~ 6 min read
A look back at one year at GitLab
Written by Brie Carranza
Earlier this year you may have read the one year work anniversary posts by my fellow GitLab team members:
- March 2021: My 1st year all-remote at GitLab - Michael Friedrich
- April 2021: One year at GitLab: 7 things which I didn’t expect to learn - Sujeevan Vijayakumaran
Following in the footsteps of these friends, I wanted to share my reflections on my experience at GitLab. I started at GitLab on May 26, 2020, a few days after GitLab 13.0 was released. I became aware of the GitLab values as I considered choosing GitLab. After a year watching the values in action, the values provided an obvious template for organizing my thoughts.
TL;DR: OUT OF THIS WORLD. I AM ABSOLUTELY BLOWN AWAY. async collab = <3
The GitLab Support team is global and comprised of absolutely incredibly talented engineers who excel at identifying nuanced problems in large environments built and maintained by others. Re-read that sentence. That’s an incredible ask but we do it together all day, every day.
async collab = <3
It is not uncommon for me to work with a colleague on the other side of the Earth. Async collaboration empowers this. I really love pairing with my colleagues. The synchronous approach works quite well but is not the best for all engineers or for all situations. One of my favorite things to do is to take a problem off into a corner, poke at it for a while and assemble my findings into a set of notes for a colleague to review. The freedom to take my time, test different theories and be thorough leads to some of my best work and most interesting findings.
…and that’s just the Support team. We work with folks from all across the organization who assist in our efforts to field customer requests. When I have a question or things are not quite working properly, I get to ask the person who wrote the code. It feels so natural and obvious to me now but anyone who has done tech support surely sees the power of this possibility.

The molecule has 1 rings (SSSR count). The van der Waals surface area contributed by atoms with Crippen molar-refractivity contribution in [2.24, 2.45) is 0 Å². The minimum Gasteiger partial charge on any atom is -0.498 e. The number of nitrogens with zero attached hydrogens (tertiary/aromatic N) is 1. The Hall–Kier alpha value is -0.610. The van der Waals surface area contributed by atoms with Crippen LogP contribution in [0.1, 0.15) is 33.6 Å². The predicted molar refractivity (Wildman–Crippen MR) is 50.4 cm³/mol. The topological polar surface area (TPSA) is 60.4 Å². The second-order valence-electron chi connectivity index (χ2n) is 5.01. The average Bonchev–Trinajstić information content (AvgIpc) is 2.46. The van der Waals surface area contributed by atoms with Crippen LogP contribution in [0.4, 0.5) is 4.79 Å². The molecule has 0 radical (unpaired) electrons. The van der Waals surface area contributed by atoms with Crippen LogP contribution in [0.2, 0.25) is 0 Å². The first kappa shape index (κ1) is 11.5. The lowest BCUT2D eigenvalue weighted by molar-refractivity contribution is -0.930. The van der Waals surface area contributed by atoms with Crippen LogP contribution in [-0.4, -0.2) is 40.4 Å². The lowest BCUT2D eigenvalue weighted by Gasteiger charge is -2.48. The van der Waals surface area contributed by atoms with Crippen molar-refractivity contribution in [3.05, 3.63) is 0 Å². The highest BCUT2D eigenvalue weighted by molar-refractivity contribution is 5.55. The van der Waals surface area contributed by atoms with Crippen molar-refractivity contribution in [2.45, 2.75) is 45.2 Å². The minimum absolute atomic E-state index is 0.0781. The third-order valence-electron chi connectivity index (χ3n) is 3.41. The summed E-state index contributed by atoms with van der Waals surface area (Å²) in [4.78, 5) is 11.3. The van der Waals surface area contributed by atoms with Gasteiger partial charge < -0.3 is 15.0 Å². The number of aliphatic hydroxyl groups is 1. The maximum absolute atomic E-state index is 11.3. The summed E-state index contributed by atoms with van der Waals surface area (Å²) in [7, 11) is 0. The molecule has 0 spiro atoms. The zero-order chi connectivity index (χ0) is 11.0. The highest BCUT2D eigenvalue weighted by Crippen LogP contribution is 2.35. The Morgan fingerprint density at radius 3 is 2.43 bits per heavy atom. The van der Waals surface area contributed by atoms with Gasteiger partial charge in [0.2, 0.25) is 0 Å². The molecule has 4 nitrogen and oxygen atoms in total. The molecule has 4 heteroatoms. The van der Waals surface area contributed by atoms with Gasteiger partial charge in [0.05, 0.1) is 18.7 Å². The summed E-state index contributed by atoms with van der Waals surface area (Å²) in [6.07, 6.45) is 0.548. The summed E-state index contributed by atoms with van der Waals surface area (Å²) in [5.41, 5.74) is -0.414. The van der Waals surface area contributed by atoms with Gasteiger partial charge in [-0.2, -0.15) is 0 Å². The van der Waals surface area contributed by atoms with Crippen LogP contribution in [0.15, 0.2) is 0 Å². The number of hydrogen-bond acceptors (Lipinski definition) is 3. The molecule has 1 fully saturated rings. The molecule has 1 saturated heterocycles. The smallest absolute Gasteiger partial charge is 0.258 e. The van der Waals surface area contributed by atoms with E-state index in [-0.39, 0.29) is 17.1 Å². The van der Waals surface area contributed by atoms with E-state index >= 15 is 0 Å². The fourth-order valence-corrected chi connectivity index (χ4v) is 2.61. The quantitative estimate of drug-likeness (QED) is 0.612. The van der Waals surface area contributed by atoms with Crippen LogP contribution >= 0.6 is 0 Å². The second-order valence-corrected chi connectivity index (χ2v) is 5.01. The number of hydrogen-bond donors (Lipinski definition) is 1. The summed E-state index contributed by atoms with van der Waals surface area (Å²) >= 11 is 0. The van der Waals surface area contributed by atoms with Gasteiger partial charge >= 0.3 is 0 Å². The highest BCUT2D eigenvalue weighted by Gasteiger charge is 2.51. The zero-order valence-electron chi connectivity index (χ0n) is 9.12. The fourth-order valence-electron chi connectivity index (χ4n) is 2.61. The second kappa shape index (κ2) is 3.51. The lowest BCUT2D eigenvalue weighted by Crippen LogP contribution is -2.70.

…and that’s just GitLab team members. The collaboration knows no limit where everyone can contribute. So many community resources!
The kindness and power of positive intent here are beautiful and resonate deeply with my approach to life. Bringing these to work and pairing them with a culture that understands that it’s impossible to know everything gives me everything I need to dive into the unknown, knowing that the team wants to see me succeed and won’t let me fail.
Simple but powerful. I choose how I get my work done. What matters is bringing a problem to an effective resolution. The requirements are very clear. As I once twote:
The results-oriented model is not at the expense of our humanity. One of our subvalues is: Family and friends first, work second. Check #FamilyAndFriends1st to observe our monthly Family and Friends Days as one of the many ways that this subvalue is practiced out loud and often.
I naturally embrace this value. I think of efficiency as a close friend to iteration. What’s the smallest thing we can do to effect change? It’s not about refusing to think big. It’s about looking for value in impact when balanced with effort and time.
With GitLab’s approach to transparency, practicing self-service and self-learning ensures that I have access to what I need to do my job. Being able to review conversations about why we decided to go in a certain direction provides extremely useful context when fielding requests and asembling bug reports or feature proposals.